4 answers

I know rabies exists throughout Indonesia, in some places worse than others, but in reality does everyone going off the beaten track in Indonesia get innoculated? The shots are very expensive on top of the other tablets/innoculations I have to get. You could afford a short break with all the money needed to be spent on these medical precautions though I know it;s a small price compared to ones life. I think in Bali the're beginning to get the rabies situation, due to stray dogs under control, far less have died this year so far compared to last. Last year it was in excess of 100, this year only 10 have died so far. Suddenly I'm having to factor all sorts of costs I didn't envisage into my trip, I wonder have I made a wise decision in my choice of destination?

Asked by Hilary via Site_iconWorldNomads.com

4 Answers

  • +2

    Hi, Hilary.

    You do not have to have a rabies vaccination unless you are really planning on getting off the beaten path. The outbreak of rabies has been confined to Bali, and elsewhere it is probably about as common as it is at home. Mostly, just steer clear of dogs, cats, monkeys, and other mammals besides people. If you intend to do a lot of biking or hiking, you might want to consider it.

    Also, be aware there has been an outbreak of Legionnaires’ disease in Bali that has affected some travelers in the Kuta area, so in case you start coming down with a cold you in that area you should immediately see a doctor. The origin hasn't been traced, and there are many ways to contract this very serious form of pneumonia. There is currently a sizable cholera outbreak in Papau New Guinea.

    And depending on how long your stay in Indonesia is and what activities you will engage in, you may want to rethink your inoculations. Otherwise, I would not consider it essential. Personally, I would also not bother with malaria prophylactics unless you are going into areas with known outbreaks, and the same with Japanese encephalitis. In terms of malaria medication, you can get this at international hospitals in Bali like BIMC in Kuta or Jakarta. Being smart about mosquitoes will help protect you here as well as from other serious illnesses like dengue fever for which there are no vaccines or prophylactics.

    Hep A I would recommend to anyone traveling in Southeast Asia who doesn't already have it. Hep B is also one I highly suggest but it has to be administered in three rounds over a six-month process. And if you are going to be staying long, in rural areas, smaller towns, with local families or will be in situations where you may be unsure about the water quality, you will want typhoid as well.

    Of course, it is always better to be safe that sorry . . . http://www.southeastasiatraveladvice.com/2010/12/what-vaccines-do-i-need-for-southeast.html over 9 years ago

    Answered by Jarrod Brown via Site_iconWorldNomads.com
  • 0

    Hi Jarrod, thanks for the great answer. This is the trip I've booked so far:


    It takes in alot of Sumatra, java and Bali. Areas I may go to are Krakatua, Gili Islands, Lombok, Flores and Komodo island. I have no plans to visit Papua new Guinea or Sulawesi. Please let me know if you would alter any of your advice based on this itinerary.

    I've been advised to takr Malarone for malaria, though I believe in areas this has become inneffective though I'm not sure if that relates to Indonesia. Alot of people feel malaria tablets can have dodgy side effects so i'm worried about that. I'm also worried about the possible toxic effects of Deet. Are there any natural deterants for mosquitoes that you can recommend? over 9 years ago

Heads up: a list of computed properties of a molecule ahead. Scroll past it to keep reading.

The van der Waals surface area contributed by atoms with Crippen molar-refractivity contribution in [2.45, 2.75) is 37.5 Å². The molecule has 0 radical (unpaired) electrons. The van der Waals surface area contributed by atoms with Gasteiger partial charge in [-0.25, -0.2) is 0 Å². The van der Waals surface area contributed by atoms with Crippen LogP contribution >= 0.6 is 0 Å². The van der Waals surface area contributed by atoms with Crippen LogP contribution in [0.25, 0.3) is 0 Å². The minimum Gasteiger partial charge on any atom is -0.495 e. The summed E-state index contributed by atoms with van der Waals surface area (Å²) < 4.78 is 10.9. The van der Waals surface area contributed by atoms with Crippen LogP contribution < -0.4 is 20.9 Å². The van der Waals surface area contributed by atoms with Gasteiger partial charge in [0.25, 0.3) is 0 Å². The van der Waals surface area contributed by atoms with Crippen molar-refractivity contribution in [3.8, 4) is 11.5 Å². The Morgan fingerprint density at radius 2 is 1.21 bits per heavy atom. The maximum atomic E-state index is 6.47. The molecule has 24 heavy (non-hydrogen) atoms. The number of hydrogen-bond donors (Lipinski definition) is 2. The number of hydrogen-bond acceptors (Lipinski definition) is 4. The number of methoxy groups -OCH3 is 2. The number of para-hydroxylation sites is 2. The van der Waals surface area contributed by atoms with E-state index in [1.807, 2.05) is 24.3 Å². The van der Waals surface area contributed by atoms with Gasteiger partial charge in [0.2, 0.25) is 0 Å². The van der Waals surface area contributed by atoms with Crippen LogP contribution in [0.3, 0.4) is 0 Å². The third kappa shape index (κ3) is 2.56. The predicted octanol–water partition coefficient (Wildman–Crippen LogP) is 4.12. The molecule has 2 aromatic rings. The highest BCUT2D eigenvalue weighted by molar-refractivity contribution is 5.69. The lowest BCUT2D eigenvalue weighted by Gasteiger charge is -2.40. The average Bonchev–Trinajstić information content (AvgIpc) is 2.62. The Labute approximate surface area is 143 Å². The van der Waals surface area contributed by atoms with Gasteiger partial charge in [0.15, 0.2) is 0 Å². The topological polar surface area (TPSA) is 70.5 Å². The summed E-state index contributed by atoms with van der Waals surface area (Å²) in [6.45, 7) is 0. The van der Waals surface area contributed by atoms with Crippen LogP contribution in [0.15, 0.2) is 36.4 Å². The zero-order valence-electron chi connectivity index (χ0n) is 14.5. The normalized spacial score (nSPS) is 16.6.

Answered by Hilary via Site_iconWorldNomads.com
    • Hi, Hillary. I sent you a message with some more information. Jarrod Brown over 9 years ago
  • 0

    Sounds like a fantastic trip! Malarone is probably the anti-malarial with the least side effects but avoidance of being bitten in the first place is more important since no drugs can avoid Dengue Fever for example. My strong recommendation would also be to take your own mosi bed net - that way you can guarantee your own protection at night regardless of where you stay.

    I've travelled extensively to all of these places, Flores being a highlight many years ago, and I wouldn't bother with the rabies injections in advance ... However if you do get bitten or scratched by a dog or monkey, get yourself out of there to the nearest hospital that can treat you. Flights are cheap compared.

    Oh, and of course buy travel insurance. Just in case.

    Have a wonderful trip over 9 years ago

  • 0

    Personally, I haven't used malaria tablets in the Philippines and Indonesia for a while now and instead, have always been very careful to use a spray on/roll on bug repellant and wear long clothes after dusk. Using any anti-bug lotion for short lengths of time (like a holiday) shouldn't be harmful and there are always 'natural' lotions and sprays in the supermarket, anyway.

    Keep your shots up to date if possible. Most certainly the Hep ones. Consider it a necessary expense, like travel insurance.

    And most importantly, chill and have a great time! We never found stray dogs to be a threat in Bali, especially in the years since efforts have been made to keep them away from tourists. You're more likely to eat something funky by accident than to get yourself into a serious medical mishap. My advice is to make sure food is prepared fresh, throw yourself into as many off the beaten track adventures as possible and be prepared for your best-laid plans to change. There are lots of other places you can visit for safety and certainty, like you local mall ;) over 9 years ago

    Answered by Ros Hodgekiss via Site_iconTravellr.com

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